Cost of ID card scheme revealed

The government has revealed that the cost of the controversial ID card scheme will be £5.4 million over the next ten years.

It is the first time that a figure for the total cost of the project, including all the set-up and operational costs of the scheme, has been released.

Around 70% of the costs would be incurred in the issuing of new generation biometric passports - incorporating fingerprints as well as facial images - while another 15% would relate to technology with the vast majority of estimated costs relating to the people and premises necessary to interview passport and ID card applicants, detecting and deterring fraudulent applications.

Home Officer Minister Liam Byrne said: "ID cards will give us a powerful tool to combat identity fraud which underpins organised crime, terrorism and abuse of the immigration system.

"ID cards will also help transform the delivery of public services to the citizen, making interactions swifter, more reliable and more secure and helping to reduce costs by eliminating wasteful duplication of effort."

Mr Byrne said that the cards would be introduced rapidly, beginning with the introduction of biometric cards, including fingerprints and facial images, for foreign nationals, in 2008. He also said that illegal working would become far more difficult as the scheme got underway.

However, the Conservatives have called for the money to be invested in a new prison building programme instead. Shadow Home Secretary David Davis said: "The Home Office has an absolutely appalling record for delivering IT based projects on time and budget. Independent experts have predicted this plastic poll tax will in fact cost nearly £20 billion. Some of this money could be spent on a much needed prison building program."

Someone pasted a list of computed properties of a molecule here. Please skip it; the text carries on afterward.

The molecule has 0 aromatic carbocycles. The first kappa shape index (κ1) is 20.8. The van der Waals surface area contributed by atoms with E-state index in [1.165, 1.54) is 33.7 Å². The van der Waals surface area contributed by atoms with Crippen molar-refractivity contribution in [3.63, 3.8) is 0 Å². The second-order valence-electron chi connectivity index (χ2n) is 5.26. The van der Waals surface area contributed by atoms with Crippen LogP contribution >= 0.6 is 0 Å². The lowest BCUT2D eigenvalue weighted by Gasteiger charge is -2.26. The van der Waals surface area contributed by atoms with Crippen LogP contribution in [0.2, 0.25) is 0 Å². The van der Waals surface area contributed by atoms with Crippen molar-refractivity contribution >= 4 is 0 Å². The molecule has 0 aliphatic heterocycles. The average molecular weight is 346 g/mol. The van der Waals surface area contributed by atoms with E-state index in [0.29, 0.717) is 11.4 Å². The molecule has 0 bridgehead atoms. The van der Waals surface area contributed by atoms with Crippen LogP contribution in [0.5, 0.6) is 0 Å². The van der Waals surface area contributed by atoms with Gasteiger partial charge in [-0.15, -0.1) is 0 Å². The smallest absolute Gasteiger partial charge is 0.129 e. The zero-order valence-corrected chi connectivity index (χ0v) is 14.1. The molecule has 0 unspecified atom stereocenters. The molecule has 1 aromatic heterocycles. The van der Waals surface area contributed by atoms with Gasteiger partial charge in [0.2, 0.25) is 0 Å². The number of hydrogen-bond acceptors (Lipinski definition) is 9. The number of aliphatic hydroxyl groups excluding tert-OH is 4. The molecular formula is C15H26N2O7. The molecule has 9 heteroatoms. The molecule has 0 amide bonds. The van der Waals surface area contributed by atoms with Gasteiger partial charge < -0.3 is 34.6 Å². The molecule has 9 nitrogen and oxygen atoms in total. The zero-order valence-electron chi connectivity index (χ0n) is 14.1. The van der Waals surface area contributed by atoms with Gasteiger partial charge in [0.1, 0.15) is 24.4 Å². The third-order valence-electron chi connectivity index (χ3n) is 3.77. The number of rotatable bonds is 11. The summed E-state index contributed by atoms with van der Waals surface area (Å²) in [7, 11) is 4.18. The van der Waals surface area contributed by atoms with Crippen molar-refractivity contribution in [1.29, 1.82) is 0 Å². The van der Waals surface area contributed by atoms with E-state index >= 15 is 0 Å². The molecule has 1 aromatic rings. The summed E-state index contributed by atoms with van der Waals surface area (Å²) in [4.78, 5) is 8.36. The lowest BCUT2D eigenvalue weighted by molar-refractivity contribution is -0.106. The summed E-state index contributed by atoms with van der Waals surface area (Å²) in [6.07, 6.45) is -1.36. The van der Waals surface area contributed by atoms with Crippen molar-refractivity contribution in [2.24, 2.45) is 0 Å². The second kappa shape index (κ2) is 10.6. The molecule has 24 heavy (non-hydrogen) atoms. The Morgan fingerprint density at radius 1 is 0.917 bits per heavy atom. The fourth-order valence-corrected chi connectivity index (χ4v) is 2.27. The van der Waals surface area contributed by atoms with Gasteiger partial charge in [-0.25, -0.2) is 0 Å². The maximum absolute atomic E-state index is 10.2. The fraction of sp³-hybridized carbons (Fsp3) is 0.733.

Related UK National News Stories
Click here for the latest headlines.

22 August 2013
Customers To Be Reimbursed Following Mis-Sold CPP Card Protection
The Financial Conduct Authority (FCA) has reached an agreement with Card Protection Plan Limited (CPP) and 13 high street banks and credit card issuers, that will pave the way for redress to be paid to customers who were mis-sold CPP's Card Protection and Identity Protection policies.
14 October 2005
ID cards to cost £30
A stand-alone identity card will cost £30, Home Secretary Charles Clarke has announced. However, a combined passport and ID card is currently estimated to cost £93. Announcing the ID card cost in Parliament, Mr Clarke said: “No-one who wants to protect their identity need pay more.
27 June 2005
Blair defends ID card plans
Prime Minister Tony Blair has defended his plans to introduce identity cards, saying that the cards were “an idea whose time had come”. Speaking at a press conference today, Mr Blair urged the public to keep “an open mind” on the legislation and said that there was “plenty of time for this debate to develop”.
30 July 2004
MPs critical of muddled ID card scheme
The government's ID card policy is in a muddle and the public, whilst supportive in principle, has "little enthusiasm" for paying the kind of fees being suggested, according to a powerful committee of MPs.
08 October 2003
M&S backtracks over &More credit card after OFT probe
Marks and Spencer Financial Services (MSFS) has changed the way it will offer to replace its store cards by the &More credit card after action by the Office of Fair Trading. MSFS had sent out letters to many card holders saying that its store card would automatically be replaced by the &More credit card unless card holders objected.